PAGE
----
The FIFA World Cup is upon us, but ask the average sports fan, or really anyone watching tv and they probably will be surprised to learn that there is a World Cup this year. In the past, the months leading up to the World Cup saw endless advertisements and media coverage. Soccer fans from all over the world joined together to support their teams. Even people who never watch soccer got into the spirit. But this year, the media have barely reported on it. Why the lack of coverage? The answer lies in the fact that this year’s World Cup is only being played by female players. In almost every sport, female athletes continuously get less attention than their male counterparts. A few media sources are starting to take note of this issue, while many are continuing to ignore it.
Is soccer becoming a feminist issue? Maggie Mertens, writer for The Atlantic, thinks so. In her article, in which she explores why soccer is a gender issue, Mertens expresses her frustration with how little attention female athletes get from mainstream media. She notes how last year’s World Cup in Brazil was held at brand-new stadiums and attended by 40,000 soccer fans. A lottery was held to purchase tickets and there was media coverage for months leading up to the games. This year, however, there was no lottery. Tickets were half the cost of last year’s. Many of the games this year are being played in stadiums, which hold up to 10,000 seats and the reporting is next to none.
Much of the reason why women’s sports go unwatched has nothing to do with their performance, but surprisingly the way they are filmed. As Purdue Associate Professor of Women, Gender and Sexuality, Cheryl Cooky explains, “Men’s sports are going to seem more exciting. They have higher production values, higher-quality coverage and higher-quality commentary…When you watch women’s sports, and there are fewer camera angles, fewer cuts to shot, fewer instant replays, yeah, it’s going to seem to be a slower game, [and] it’s going to seem to be less exciting.”
Though some will argue men are just more exciting to watch, other can say that women bring their own talents to the field. Whereas men will use a small shove to fake an injury, slowing the game for several minutes, women don’t use fake injuries to slow the game down. According to a 2011 study by Martin Lames, sports scientist at Technische Universitaet Muenchen, women fake injuries half as much as men do. When and if they do fall, they are back on their feet 30 seconds faster than the men. “For men, the thought of staging themselves is much more pronounced than for women, where the game itself is obviously paramount…Putting on a show, play-acting and protesting are more typical of men. The reason for this could be that men’s football generally pulls in more spectators and receives greater media coverage.” Last year, ESPN’s SportsCenter only covered women’s sports 2 percent of the time.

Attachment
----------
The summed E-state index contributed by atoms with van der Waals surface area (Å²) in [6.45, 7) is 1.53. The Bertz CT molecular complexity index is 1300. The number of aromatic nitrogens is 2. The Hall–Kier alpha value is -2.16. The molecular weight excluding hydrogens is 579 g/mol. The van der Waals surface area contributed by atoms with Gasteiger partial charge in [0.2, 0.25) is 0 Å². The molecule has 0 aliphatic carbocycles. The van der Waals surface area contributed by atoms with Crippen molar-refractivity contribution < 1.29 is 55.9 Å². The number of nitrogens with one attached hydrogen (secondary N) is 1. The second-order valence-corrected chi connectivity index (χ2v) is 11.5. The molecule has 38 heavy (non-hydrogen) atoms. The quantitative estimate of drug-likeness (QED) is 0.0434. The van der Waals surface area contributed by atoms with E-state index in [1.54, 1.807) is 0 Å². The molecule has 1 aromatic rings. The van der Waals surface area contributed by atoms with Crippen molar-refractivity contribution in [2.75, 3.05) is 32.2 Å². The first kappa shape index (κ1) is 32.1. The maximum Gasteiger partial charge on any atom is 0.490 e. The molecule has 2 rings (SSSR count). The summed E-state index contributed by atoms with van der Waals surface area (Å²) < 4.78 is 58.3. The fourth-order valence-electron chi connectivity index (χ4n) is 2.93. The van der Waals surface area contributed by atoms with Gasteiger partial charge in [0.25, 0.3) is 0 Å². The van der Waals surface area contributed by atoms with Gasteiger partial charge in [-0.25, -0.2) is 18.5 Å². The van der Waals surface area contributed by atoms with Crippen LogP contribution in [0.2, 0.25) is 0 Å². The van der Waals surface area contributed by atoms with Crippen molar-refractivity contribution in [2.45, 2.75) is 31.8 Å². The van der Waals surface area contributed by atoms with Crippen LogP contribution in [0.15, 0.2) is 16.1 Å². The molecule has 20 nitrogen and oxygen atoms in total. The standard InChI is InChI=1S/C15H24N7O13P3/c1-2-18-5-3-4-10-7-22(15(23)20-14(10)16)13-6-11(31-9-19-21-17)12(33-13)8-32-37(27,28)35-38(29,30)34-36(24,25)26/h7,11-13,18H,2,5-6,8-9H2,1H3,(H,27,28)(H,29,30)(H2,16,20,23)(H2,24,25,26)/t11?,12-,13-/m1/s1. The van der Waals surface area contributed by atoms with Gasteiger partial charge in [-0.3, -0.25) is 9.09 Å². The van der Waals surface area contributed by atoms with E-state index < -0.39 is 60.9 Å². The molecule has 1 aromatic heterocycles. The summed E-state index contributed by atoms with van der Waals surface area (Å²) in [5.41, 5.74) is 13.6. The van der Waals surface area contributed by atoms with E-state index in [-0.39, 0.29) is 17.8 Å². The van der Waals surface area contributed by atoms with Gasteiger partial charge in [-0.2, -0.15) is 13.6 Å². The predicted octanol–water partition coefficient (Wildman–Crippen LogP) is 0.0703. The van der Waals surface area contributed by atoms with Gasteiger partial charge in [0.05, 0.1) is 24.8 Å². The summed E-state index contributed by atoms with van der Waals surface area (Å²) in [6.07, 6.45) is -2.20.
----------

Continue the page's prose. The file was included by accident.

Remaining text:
Just last October, 84 top international players including USA’s Abby Wambach, Marta Viera de Silva from Brazil and German Nadine Angerer, filed a gender discrimination lawsuit against the Canadian Soccer Association and FIFA. The cause? This year’s World Cup in Canada would be played on artificial turf, rather than natural grass, a more superior playing surface. The past six women’s World Cups and all of the previous 20 men’s had been played on grass. Not only was this a necessary move, but a dangerous one. Artificial turf increases player injury due to increased friction and decreased shock absorption. Turf can cause injuries that could end careers, such as torn ACLS, concussions and knee injuries or even injuries specific to that material, such as burns. By standing up against gender discrimination, this was a major step forward for female athletes.
What is getting media coverage at the moment is the indictment of 14 FIFA officials on corruption charges, followed by the resignation of FIFA president, Sepp Blatter this past Tuesday. Blatter has come under fire in the past for many of his comments. When asked how to improve the popularity of women’s soccer, he has said, “Let the women play in more feminine clothes like they do in volleyball. They could, for example, have tighter shorts. Female players are pretty if you excuse me for saying so.” Blatter’s bigotry doesn’t stop there. He has claimed that there is no racism in football and publicly advised gay fans to “refrain” at the 2022 Qatar World Cup. Even when the story is negative, a white cis male gets the spotlight. Meanwhile, star athletes like Marta Viera de Silva, who just scored her 15th World Cup goal, gets no recognition, even in the main Brazilian newspaper, O Globo.
For many young women, female athletes serve as role models. By celebrating great women athletes, the media can show young women that females can kick a ball too. As Cooky says, “There’s still this cultural investment in the idea that sport is this space wherein talent and hard work is what matters, and things like race, gender and sexual orientation don’t.”